written by Elissa French; published July 30th, 2015
clothing courtesy of Pistolette NY
“Ushka is a Brooklyn-based deejay, cultural organizer, and immigrant rights activist. She is part of the music label, Dutty Artz, a collective of deejays and producers creating sonic cultural production and events in NYC as well as one half of iBomba, one of NYC’s premiere parties for global bass music. Having grown up in several parts of the world, her musical influences are as transnational as she is. She is originally from Sri Lanka and grew up in Thailand.”
USHKA AND I MET UP IN CROWN HEIGHTS BROOKLYN
where we both reside, and talked about personal style, childhood, and the changes happening in the neighborhood.
We joked about how seeing an increase in runners is a sure sign your neighborhood is being gentrified, while we observed a woman in head-to-toe running gear, reading the magazine “Runner’s World” on her newly renovated steps. We discussed how, aside from being a form of expression, fashion can also reflect what’s going on around us. Along with the increase in running gear, What other ‘visuals’ do you notice that indicate a changing neighborhood?
ushka: Those indicators of a changing neighborhood include baby strollers, and hipsters with their tight pants. But certainly that’s also connected to race. The demographics of a neighborhood shift have a lot to do with race and class – and perhaps that’s narrated through dress as well.
In the context of the runner we saw, I would say that how you dress in a particular neighborhood can very much label you within that neighborhood. So for example, a runner reading a “runner’s world” magazine in Crown Heights seems absurd because that particular block historically had a lot of shootings on it, and now there’s a white woman in running shoes and her magazine chilling outside her apartment. It’s not even a “fashion statement” per se, it’s just gentrification.
elissa: In addition to DJ/organizer/activist you also have a great sense of style. I think you dress like the Sun, if the Sun were a New Yorker. What is it about fashion that you enjoy?
ushka: What I enjoy about fashion is the agency of being able to make and remake yourself however you want to look and feel that day. I enjoy fashion for the colors (I’m a colorful dresser) and I enjoy how every outfit can look a little different with a twist. I’m a huge earring collector and have a giant earring collection of all shapes and sizes- and what i’m wearing on my ears is such a critical part of any outfit. Sometime I dress just so the earrings will make sense, and not the other way.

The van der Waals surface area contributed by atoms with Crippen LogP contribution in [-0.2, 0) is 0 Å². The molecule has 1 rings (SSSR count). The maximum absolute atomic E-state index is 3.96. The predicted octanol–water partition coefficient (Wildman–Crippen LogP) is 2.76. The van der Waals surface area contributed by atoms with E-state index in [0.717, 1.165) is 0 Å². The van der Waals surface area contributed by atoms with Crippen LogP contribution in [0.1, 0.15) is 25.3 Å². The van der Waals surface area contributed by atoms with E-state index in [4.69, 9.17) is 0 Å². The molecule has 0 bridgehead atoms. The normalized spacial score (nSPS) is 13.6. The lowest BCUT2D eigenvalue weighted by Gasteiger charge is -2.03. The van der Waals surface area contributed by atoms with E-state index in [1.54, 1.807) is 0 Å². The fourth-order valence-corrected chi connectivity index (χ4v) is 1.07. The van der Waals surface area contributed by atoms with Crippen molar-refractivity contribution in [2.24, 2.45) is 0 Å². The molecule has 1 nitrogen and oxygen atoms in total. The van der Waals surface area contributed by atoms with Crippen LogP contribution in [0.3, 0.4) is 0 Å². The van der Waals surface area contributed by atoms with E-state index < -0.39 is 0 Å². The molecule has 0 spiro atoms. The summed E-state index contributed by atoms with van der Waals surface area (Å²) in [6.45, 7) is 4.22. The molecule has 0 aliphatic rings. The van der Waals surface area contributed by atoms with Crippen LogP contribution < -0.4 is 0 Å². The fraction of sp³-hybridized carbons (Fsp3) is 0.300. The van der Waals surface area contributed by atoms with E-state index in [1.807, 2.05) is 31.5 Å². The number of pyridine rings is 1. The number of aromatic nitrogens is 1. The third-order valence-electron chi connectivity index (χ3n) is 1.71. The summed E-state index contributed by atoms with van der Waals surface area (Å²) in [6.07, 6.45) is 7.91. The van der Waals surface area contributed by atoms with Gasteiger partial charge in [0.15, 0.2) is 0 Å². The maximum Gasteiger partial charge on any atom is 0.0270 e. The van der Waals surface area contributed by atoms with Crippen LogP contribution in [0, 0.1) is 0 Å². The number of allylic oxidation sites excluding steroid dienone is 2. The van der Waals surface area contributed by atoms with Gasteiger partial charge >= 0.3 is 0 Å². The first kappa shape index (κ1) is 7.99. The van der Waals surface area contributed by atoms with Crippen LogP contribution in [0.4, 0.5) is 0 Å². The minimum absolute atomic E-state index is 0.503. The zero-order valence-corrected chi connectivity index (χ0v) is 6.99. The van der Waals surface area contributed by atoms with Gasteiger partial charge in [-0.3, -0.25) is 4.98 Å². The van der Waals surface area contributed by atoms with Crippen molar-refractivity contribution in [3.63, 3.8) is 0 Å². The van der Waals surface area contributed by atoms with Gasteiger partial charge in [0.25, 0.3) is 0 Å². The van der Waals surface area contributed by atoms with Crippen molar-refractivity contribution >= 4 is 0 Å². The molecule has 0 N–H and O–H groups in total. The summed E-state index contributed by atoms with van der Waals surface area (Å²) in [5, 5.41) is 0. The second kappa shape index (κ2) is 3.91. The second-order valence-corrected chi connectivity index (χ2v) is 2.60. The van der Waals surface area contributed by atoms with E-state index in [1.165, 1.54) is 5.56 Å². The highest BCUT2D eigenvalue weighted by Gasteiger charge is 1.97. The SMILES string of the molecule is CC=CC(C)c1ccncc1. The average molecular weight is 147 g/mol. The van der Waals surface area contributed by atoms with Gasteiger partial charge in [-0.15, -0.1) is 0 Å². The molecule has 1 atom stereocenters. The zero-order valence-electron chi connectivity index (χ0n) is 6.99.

elissa: Where do you collect your earrings from?
ushka: I collect earrings at street markets, when I travel home or to other countries or states, or friends gift me earrings on their travels as well. It’s really been a process of years of collecting earrings.
“BEING FASHIONABLE ISN’T ABOUT FITTING A MOLD, IT’S ABOUT BEING UNAPOLOGETICALLY YOURSELF.”
So what are some things you dislike about the fashion industry?
ushka: I dislike when fashion isn’t inclusive – particularly in regards to body image. When you shop at these chain stores like H&M and Forever21, I know many of us have the experience of feeling like these clothes weren’t “made of us” – they don’t fit or are made for a particular body image. That really needs to change because it limits fashion and it limits creativity. Fashion and being fashionable isn’t about fitting a mold, it’s about being unapologetically yourself.
elissa: I agree. With many of the chain stores, its all about fast-fashion and mass production, so there is really not a lot of room for creativity or inclusiveness involved in the design process. In fact often times, they are just replicating other designer’s work and selling it cheaper.
ushka: I also don’t like when fashion is contextless – for example American Apparel (AA) has this tendency to recreate prints from various cultures (Native American, African, Desi) and sell it for so much money. They sell it as “hip” but no one has any context for those colors or prints. I think it’s important to know what you are wearing and wear it with intention. I think there’s a big difference between buying some appropriative piece of clothing from AA, versus supporting a local immigrant vendor who is selling hand-sewn pieces, with specific cultural context and intention to share beyond her culture.
elissa: That’s a great point to share. these days I don’t think a lot of thought goes into where something originated, because now everything is so quickly and easily reproduced.
Ironically when I visited Thailand a couple years ago, I noticed the street markets were selling a lot of American clothing. I remember being impressed that they were on top of all the new trends. What was the fashion like in Thailand and Sri Lanka when you were living there?
ushka: The fashion in Thailand very much mimicked what was hot in the West or the U.S. I guess – but you could get all the cheap knock-offs in the markets in thailand. Thailand was very fashion forward because it was both influenced by east asian styles coming out of Seoul and Beijing and what was hot in New York. And clothing is cheap. Mind you a lot of this has to do with the fact that a lot of the factories where all of the clothing in the H&Ms and Forever 21s and Old Navys of the world are manufactured in parts of Asia – so often you could find those brands at markets as well, only it would be the left over clothing that has some small defect in it. In Sri Lanka there are lots of outlet malls too with a lot of that defect clothing. Sri Lanka’s also one of the largest producers of Victoria’s Secret underwear.
Were many people dressing in western clothes, or did it depend on culture, class, accessibility etc?
I grew up in major metropolises, so it was very westernized. How you dressed certainly was based on class. The wealthier you were, the more access you had to western brands and labels. I would say in Thailand, even if you weren’t wealthy, it was easy to get cheap clothing from street markets. But the high school I went to was a private, international school – so certainly class evoked status and wearing brands made you “cooler” than most.